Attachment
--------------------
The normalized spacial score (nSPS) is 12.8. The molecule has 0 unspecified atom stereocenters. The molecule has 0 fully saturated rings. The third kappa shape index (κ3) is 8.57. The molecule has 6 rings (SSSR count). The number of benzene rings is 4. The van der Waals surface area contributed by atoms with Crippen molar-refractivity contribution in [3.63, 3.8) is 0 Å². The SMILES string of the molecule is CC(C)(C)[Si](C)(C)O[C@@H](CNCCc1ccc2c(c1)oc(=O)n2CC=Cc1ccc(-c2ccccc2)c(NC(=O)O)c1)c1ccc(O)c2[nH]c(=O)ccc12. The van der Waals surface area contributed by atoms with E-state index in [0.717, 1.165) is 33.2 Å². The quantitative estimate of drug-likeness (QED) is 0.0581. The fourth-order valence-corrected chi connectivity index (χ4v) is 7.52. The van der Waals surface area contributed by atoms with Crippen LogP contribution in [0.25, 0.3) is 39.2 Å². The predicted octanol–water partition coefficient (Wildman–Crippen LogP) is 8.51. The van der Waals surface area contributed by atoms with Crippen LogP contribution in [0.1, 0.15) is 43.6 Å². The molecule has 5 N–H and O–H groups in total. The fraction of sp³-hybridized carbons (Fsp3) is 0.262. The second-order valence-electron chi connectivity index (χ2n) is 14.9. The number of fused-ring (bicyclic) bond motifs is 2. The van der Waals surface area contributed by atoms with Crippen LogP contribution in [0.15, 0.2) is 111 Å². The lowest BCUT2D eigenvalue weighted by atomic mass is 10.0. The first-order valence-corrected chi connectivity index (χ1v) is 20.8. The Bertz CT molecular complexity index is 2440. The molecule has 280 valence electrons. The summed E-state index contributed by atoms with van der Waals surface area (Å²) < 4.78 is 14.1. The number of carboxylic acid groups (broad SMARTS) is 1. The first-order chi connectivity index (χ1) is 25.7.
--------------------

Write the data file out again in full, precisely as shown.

The normalized spacial score (nSPS) is 12.8. The molecule has 0 unspecified atom stereocenters. The molecule has 0 fully saturated rings. The third kappa shape index (κ3) is 8.57. The molecule has 6 rings (SSSR count). The number of benzene rings is 4. The van der Waals surface area contributed by atoms with Crippen molar-refractivity contribution in [3.63, 3.8) is 0 Å². The SMILES string of the molecule is CC(C)(C)[Si](C)(C)O[C@@H](CNCCc1ccc2c(c1)oc(=O)n2CC=Cc1ccc(-c2ccccc2)c(NC(=O)O)c1)c1ccc(O)c2[nH]c(=O)ccc12. The van der Waals surface area contributed by atoms with E-state index in [0.717, 1.165) is 33.2 Å². The quantitative estimate of drug-likeness (QED) is 0.0581. The fourth-order valence-corrected chi connectivity index (χ4v) is 7.52. The van der Waals surface area contributed by atoms with Crippen LogP contribution in [0.25, 0.3) is 39.2 Å². The predicted octanol–water partition coefficient (Wildman–Crippen LogP) is 8.51. The van der Waals surface area contributed by atoms with Crippen LogP contribution in [0.1, 0.15) is 43.6 Å². The molecule has 5 N–H and O–H groups in total. The fraction of sp³-hybridized carbons (Fsp3) is 0.262. The second-order valence-electron chi connectivity index (χ2n) is 14.9. The number of fused-ring (bicyclic) bond motifs is 2. The van der Waals surface area contributed by atoms with Crippen LogP contribution in [0.15, 0.2) is 111 Å². The lowest BCUT2D eigenvalue weighted by atomic mass is 10.0. The first-order valence-corrected chi connectivity index (χ1v) is 20.8. The Bertz CT molecular complexity index is 2440. The molecule has 280 valence electrons. The summed E-state index contributed by atoms with van der Waals surface area (Å²) < 4.78 is 14.1. The number of carboxylic acid groups (broad SMARTS) is 1. The first-order chi connectivity index (χ1) is 25.7.